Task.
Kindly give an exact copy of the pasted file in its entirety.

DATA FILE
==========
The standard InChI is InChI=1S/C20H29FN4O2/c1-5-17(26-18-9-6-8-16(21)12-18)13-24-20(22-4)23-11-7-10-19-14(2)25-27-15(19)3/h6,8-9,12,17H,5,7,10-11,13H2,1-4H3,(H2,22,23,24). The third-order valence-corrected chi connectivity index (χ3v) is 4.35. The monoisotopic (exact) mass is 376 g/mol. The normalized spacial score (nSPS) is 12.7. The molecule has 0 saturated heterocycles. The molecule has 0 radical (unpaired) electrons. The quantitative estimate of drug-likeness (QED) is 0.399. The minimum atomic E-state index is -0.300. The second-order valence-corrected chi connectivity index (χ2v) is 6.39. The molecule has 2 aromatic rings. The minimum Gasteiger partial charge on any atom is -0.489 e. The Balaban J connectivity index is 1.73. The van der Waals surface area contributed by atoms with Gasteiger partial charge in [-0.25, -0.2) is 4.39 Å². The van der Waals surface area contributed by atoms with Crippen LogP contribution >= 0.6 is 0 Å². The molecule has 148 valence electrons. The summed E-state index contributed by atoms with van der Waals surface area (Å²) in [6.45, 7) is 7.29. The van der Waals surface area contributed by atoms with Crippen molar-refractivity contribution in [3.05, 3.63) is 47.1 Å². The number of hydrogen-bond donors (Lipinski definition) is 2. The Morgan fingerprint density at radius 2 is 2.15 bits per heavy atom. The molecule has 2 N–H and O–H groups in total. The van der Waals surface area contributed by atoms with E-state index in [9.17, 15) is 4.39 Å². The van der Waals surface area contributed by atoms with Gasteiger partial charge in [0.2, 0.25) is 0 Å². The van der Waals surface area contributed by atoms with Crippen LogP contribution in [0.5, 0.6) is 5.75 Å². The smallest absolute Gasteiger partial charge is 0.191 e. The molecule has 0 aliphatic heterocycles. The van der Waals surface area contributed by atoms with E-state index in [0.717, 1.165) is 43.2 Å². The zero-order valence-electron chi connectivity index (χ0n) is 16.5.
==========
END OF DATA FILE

The standard InChI is InChI=1S/C20H29FN4O2/c1-5-17(26-18-9-6-8-16(21)12-18)13-24-20(22-4)23-11-7-10-19-14(2)25-27-15(19)3/h6,8-9,12,17H,5,7,10-11,13H2,1-4H3,(H2,22,23,24). The third-order valence-corrected chi connectivity index (χ3v) is 4.35. The monoisotopic (exact) mass is 376 g/mol. The normalized spacial score (nSPS) is 12.7. The molecule has 0 saturated heterocycles. The molecule has 0 radical (unpaired) electrons. The quantitative estimate of drug-likeness (QED) is 0.399. The minimum atomic E-state index is -0.300. The second-order valence-corrected chi connectivity index (χ2v) is 6.39. The molecule has 2 aromatic rings. The minimum Gasteiger partial charge on any atom is -0.489 e. The Balaban J connectivity index is 1.73. The van der Waals surface area contributed by atoms with Gasteiger partial charge in [-0.25, -0.2) is 4.39 Å². The van der Waals surface area contributed by atoms with Crippen LogP contribution >= 0.6 is 0 Å². The molecule has 148 valence electrons. The summed E-state index contributed by atoms with van der Waals surface area (Å²) in [6.45, 7) is 7.29. The van der Waals surface area contributed by atoms with Crippen molar-refractivity contribution in [3.05, 3.63) is 47.1 Å². The number of hydrogen-bond donors (Lipinski definition) is 2. The Morgan fingerprint density at radius 2 is 2.15 bits per heavy atom. The molecule has 2 N–H and O–H groups in total. The van der Waals surface area contributed by atoms with E-state index in [9.17, 15) is 4.39 Å². The van der Waals surface area contributed by atoms with Gasteiger partial charge in [0.2, 0.25) is 0 Å². The van der Waals surface area contributed by atoms with Crippen LogP contribution in [0.5, 0.6) is 5.75 Å². The smallest absolute Gasteiger partial charge is 0.191 e. The molecule has 0 aliphatic heterocycles. The van der Waals surface area contributed by atoms with E-state index in [0.717, 1.165) is 43.2 Å². The zero-order valence-electron chi connectivity index (χ0n) is 16.5.